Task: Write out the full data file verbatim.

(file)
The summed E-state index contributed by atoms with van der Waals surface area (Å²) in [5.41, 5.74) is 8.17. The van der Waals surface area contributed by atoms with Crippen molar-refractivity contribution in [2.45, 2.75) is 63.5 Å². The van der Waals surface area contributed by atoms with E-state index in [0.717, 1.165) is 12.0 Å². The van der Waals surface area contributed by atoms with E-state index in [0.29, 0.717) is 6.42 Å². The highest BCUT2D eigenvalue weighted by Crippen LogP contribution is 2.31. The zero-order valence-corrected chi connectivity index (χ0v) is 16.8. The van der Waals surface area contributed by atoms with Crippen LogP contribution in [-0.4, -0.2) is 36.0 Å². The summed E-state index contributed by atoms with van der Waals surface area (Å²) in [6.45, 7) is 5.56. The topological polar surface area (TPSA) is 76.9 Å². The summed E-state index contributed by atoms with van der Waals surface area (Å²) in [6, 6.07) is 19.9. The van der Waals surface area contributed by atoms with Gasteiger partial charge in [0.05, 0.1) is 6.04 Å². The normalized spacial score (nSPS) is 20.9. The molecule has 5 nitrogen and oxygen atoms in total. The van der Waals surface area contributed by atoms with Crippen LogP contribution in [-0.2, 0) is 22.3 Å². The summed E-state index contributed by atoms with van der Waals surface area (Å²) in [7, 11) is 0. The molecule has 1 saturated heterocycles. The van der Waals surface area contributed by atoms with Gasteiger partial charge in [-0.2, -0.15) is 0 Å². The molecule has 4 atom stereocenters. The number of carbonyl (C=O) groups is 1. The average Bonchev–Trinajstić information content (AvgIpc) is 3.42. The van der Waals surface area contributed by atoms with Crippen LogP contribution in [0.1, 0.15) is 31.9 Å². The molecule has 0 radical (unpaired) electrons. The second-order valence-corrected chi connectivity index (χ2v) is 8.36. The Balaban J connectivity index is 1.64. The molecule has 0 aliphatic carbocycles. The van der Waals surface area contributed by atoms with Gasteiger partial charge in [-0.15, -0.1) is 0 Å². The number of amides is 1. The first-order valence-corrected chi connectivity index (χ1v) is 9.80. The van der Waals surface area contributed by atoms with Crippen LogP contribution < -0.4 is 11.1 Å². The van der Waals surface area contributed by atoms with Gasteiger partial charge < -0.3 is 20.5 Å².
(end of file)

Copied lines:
The summed E-state index contributed by atoms with van der Waals surface area (Å²) in [5.41, 5.74) is 8.17. The van der Waals surface area contributed by atoms with Crippen molar-refractivity contribution in [2.45, 2.75) is 63.5 Å². The van der Waals surface area contributed by atoms with E-state index in [0.717, 1.165) is 12.0 Å². The van der Waals surface area contributed by atoms with E-state index in [0.29, 0.717) is 6.42 Å². The highest BCUT2D eigenvalue weighted by Crippen LogP contribution is 2.31. The zero-order valence-corrected chi connectivity index (χ0v) is 16.8. The van der Waals surface area contributed by atoms with Crippen LogP contribution in [-0.4, -0.2) is 36.0 Å². The summed E-state index contributed by atoms with van der Waals surface area (Å²) in [6.45, 7) is 5.56. The topological polar surface area (TPSA) is 76.9 Å². The summed E-state index contributed by atoms with van der Waals surface area (Å²) in [6, 6.07) is 19.9. The van der Waals surface area contributed by atoms with Gasteiger partial charge in [0.05, 0.1) is 6.04 Å². The normalized spacial score (nSPS) is 20.9. The molecule has 5 nitrogen and oxygen atoms in total. The van der Waals surface area contributed by atoms with Crippen LogP contribution in [-0.2, 0) is 22.3 Å². The summed E-state index contributed by atoms with van der Waals surface area (Å²) in [7, 11) is 0. The molecule has 1 saturated heterocycles. The van der Waals surface area contributed by atoms with Gasteiger partial charge in [-0.2, -0.15) is 0 Å². The molecule has 4 atom stereocenters. The number of carbonyl (C=O) groups is 1. The average Bonchev–Trinajstić information content (AvgIpc) is 3.42. The van der Waals surface area contributed by atoms with Crippen LogP contribution in [0.1, 0.15) is 31.9 Å². The molecule has 0 radical (unpaired) electrons. The second-order valence-corrected chi connectivity index (χ2v) is 8.36. The Balaban J connectivity index is 1.64. The molecule has 0 aliphatic carbocycles. The van der Waals surface area contributed by atoms with Gasteiger partial charge in [-0.15, -0.1) is 0 Å². The number of amides is 1. The first-order valence-corrected chi connectivity index (χ1v) is 9.80. The van der Waals surface area contributed by atoms with Crippen LogP contribution < -0.4 is 11.1 Å². The van der Waals surface area contributed by atoms with Gasteiger partial charge < -0.3 is 20.5 Å².